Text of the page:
I must depart from the usual levity in this blog to say I am beyond angry, again, from the news that another teenager was bullied to death in large part because his tormenters thought he was gay.
According to an article I saw in the Houston Chronicle, via the JoeMyGod blog, Asher Brown, 13, put a gun to his head after months and months of torture by his classmates. The anti-gay bullying against the kid was unrelenting.
Asher’s parents said they complained to the school repeatedly but they did nothing. The school says they have no record of any bullying against Asher, but frankly, I find that hard to believe. As Asher’s mother said, she did not hallucinate making calls to the school, and the comments section in the Chronicle article filled up with people with stories of bullying in that school.
I have to wonder if the school figured if it’s not in writing, and not on videotape, it didn’t happen. I need more details to know for sure whether the school is culpable, but I smell a rat. If administrators are to blame, I want criminal charges pressed against them.
But the important issue here is that gay kids, or kids who are perceived as gay, are continually being bullied in this nation to the point of suicide. Gay teens are four times more likely to commit suicide than their straight counterparts
There’s a lot of blame to go around. Kids bully, that’s a fact. And they need to be punished. Asher’s anguished mom had this to say to them:
“I hope you’re happy with what you’ve done. I hope you got what you wanted and you’re just real satisfied with yourself.”
But adults abdicate responsibility. Some parents make no effort to stop their kids from bullying. Some adults look the other way. Some school administrators think “good” publicity is more important than the lives, health and safety of their students. Some, but not all “religious” and social conservatives think it’s entirely proper to continually harangue against gay people, thereby setting a tone where some people think tormenting gay kids is fine and dandy.
I’m talking about YOU, Maggie Gallagher, Ann Coulter, Matt Barber, National Organization For Marriage and all the rest.
I had a rough go of it in junior high and part of high school for a variety of reasons. When you’re that age, you think that things will always be the same. Frankly, I didn’t think life was worth living, if the rest of my life was going to be that grim.
I hung in there, but some kids don’t. So bright, creative, promising kids like Asher kill themselves, because tyranny prevailed.
I think about all I would have missed had I been one of those suicides. I’ve got the best partner in the world, a ton of warm, generous, smart and funny friends, an interesting life. If I had a penny for each time I’ve laughed in the past two decades, I’d make Warren Buffett look like a pauper. Clearly, things got better for me, and they do for most kids who have a tough time as teenagers.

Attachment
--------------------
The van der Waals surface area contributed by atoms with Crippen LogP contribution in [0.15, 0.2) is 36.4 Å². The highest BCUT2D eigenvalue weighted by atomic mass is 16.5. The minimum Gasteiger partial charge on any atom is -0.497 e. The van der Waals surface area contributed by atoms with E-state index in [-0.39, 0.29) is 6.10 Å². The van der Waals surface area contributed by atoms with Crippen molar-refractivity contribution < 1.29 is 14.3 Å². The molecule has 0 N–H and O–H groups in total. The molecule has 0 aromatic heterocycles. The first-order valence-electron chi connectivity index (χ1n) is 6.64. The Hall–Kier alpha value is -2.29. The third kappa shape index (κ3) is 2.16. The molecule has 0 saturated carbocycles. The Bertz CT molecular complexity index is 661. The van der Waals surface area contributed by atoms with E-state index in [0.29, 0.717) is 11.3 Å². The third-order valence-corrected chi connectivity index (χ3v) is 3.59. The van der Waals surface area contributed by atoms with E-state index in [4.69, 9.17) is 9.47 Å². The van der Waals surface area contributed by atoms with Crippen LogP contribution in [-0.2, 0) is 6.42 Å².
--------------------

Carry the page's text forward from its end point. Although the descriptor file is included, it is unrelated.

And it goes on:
There are things you can do to stop these suicides. Last month, a teen who bullies perceived as gay killed himself in Indiana. Dan Savage, the noted gay sex columnist and expert on LGBT issues, said he wished he could have told the kid in Indiana beforehand that it gets better.
So he launched the It Gets Better Channel on YouTube. Savage and his husband, Terry, made a video aimed at vulnerable teenagers describing how their own lives were difficult in high school, but as adults they have a wonderful marriage, a great kid, super careers and a very satisfying life.
Savage encouraged others to make similar videos for the channel and a lot of people have done so. The best way to protect these kids is with a lot of voices, so the It Gets Better Channel is a terrific idea. Consider making your own video and submitting it. .
Most sch0ols have anti-bullying policies in place. Some schools mean business and do a good job at preventing bullying. Other schools have the policies as window dressing, for that “good” public relations I talked about earlier. They don’t enforce the rules.
Parents and other adults must go into their schools –you have that right — and see for yourself what the climate is. If it’s not satisfactory, insist that it change until it does. Don’t be afraid of raising a ruckus. The kid you save might be your own.
Finally, consider donating to or otherwise helping The Trevor Project, which helps gay kids and discourages suicide and encourages positive self images for the youths and their families.
I must close on a positive note. Some schools are doing things right. Watch how Gunn High School in Palo Alto, Calif. responded when the vile Westboro Baptist Church came to town last winter. The students in this school give me hope that at least some of the kids are alright.